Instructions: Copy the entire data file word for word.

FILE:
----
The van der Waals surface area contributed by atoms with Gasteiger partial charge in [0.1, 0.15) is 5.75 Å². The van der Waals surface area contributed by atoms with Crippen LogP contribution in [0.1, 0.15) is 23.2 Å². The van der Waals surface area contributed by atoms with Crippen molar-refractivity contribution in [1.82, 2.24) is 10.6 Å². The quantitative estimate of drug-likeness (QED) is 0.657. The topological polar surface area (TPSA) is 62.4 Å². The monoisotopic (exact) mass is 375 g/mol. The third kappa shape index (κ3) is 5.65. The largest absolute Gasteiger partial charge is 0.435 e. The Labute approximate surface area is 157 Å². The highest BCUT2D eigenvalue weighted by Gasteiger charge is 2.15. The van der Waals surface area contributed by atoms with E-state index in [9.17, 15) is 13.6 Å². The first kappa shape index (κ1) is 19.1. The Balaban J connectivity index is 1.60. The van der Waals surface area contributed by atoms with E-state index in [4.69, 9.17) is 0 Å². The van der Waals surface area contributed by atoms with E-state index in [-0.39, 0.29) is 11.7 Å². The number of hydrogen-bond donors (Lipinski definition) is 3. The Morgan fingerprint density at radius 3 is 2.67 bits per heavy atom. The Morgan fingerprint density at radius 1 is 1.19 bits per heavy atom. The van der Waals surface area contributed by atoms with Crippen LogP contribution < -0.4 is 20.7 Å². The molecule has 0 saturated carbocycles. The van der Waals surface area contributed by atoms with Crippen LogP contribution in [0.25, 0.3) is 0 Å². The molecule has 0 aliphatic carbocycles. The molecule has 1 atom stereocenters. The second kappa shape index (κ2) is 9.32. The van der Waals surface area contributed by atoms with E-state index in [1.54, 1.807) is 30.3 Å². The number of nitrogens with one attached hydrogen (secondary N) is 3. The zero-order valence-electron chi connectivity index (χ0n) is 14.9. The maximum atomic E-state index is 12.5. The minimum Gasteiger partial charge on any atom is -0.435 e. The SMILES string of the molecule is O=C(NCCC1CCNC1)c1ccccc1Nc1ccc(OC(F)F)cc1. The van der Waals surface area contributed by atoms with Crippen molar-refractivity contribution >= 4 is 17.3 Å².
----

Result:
The van der Waals surface area contributed by atoms with Gasteiger partial charge in [0.1, 0.15) is 5.75 Å². The van der Waals surface area contributed by atoms with Crippen LogP contribution in [0.1, 0.15) is 23.2 Å². The van der Waals surface area contributed by atoms with Crippen molar-refractivity contribution in [1.82, 2.24) is 10.6 Å². The quantitative estimate of drug-likeness (QED) is 0.657. The topological polar surface area (TPSA) is 62.4 Å². The monoisotopic (exact) mass is 375 g/mol. The third kappa shape index (κ3) is 5.65. The largest absolute Gasteiger partial charge is 0.435 e. The Labute approximate surface area is 157 Å². The highest BCUT2D eigenvalue weighted by Gasteiger charge is 2.15. The van der Waals surface area contributed by atoms with E-state index in [9.17, 15) is 13.6 Å². The first kappa shape index (κ1) is 19.1. The Balaban J connectivity index is 1.60. The van der Waals surface area contributed by atoms with E-state index in [4.69, 9.17) is 0 Å². The van der Waals surface area contributed by atoms with E-state index in [-0.39, 0.29) is 11.7 Å². The number of hydrogen-bond donors (Lipinski definition) is 3. The Morgan fingerprint density at radius 3 is 2.67 bits per heavy atom. The Morgan fingerprint density at radius 1 is 1.19 bits per heavy atom. The van der Waals surface area contributed by atoms with Crippen LogP contribution < -0.4 is 20.7 Å². The molecule has 0 saturated carbocycles. The van der Waals surface area contributed by atoms with Crippen LogP contribution in [0.25, 0.3) is 0 Å². The molecule has 0 aliphatic carbocycles. The molecule has 1 atom stereocenters. The second kappa shape index (κ2) is 9.32. The van der Waals surface area contributed by atoms with E-state index in [1.54, 1.807) is 30.3 Å². The number of nitrogens with one attached hydrogen (secondary N) is 3. The zero-order valence-electron chi connectivity index (χ0n) is 14.9. The maximum atomic E-state index is 12.5. The minimum Gasteiger partial charge on any atom is -0.435 e. The SMILES string of the molecule is O=C(NCCC1CCNC1)c1ccccc1Nc1ccc(OC(F)F)cc1. The van der Waals surface area contributed by atoms with Crippen molar-refractivity contribution >= 4 is 17.3 Å².